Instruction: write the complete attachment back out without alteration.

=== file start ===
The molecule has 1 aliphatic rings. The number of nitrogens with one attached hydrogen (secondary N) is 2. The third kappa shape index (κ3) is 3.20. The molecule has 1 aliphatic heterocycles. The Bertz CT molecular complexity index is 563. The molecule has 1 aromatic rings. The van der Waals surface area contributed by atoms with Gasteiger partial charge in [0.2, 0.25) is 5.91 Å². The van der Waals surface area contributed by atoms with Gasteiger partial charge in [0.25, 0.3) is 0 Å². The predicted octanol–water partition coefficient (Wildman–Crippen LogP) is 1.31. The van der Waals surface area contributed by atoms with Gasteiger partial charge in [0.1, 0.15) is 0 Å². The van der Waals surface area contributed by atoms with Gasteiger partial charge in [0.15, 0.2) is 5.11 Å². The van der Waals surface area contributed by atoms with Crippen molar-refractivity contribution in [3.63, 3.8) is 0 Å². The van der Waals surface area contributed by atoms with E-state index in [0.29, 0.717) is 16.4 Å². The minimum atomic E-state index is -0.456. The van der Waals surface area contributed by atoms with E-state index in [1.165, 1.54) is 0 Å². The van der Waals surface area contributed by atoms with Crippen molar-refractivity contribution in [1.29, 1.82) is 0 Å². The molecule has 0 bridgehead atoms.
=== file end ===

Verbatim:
The molecule has 1 aliphatic rings. The number of nitrogens with one attached hydrogen (secondary N) is 2. The third kappa shape index (κ3) is 3.20. The molecule has 1 aliphatic heterocycles. The Bertz CT molecular complexity index is 563. The molecule has 1 aromatic rings. The van der Waals surface area contributed by atoms with Gasteiger partial charge in [0.2, 0.25) is 5.91 Å². The van der Waals surface area contributed by atoms with Gasteiger partial charge in [0.25, 0.3) is 0 Å². The predicted octanol–water partition coefficient (Wildman–Crippen LogP) is 1.31. The van der Waals surface area contributed by atoms with Gasteiger partial charge in [0.1, 0.15) is 0 Å². The van der Waals surface area contributed by atoms with Gasteiger partial charge in [0.15, 0.2) is 5.11 Å². The van der Waals surface area contributed by atoms with Crippen molar-refractivity contribution in [3.63, 3.8) is 0 Å². The van der Waals surface area contributed by atoms with E-state index in [0.29, 0.717) is 16.4 Å². The minimum atomic E-state index is -0.456. The van der Waals surface area contributed by atoms with E-state index in [1.165, 1.54) is 0 Å². The van der Waals surface area contributed by atoms with Crippen molar-refractivity contribution in [1.29, 1.82) is 0 Å². The molecule has 0 bridgehead atoms.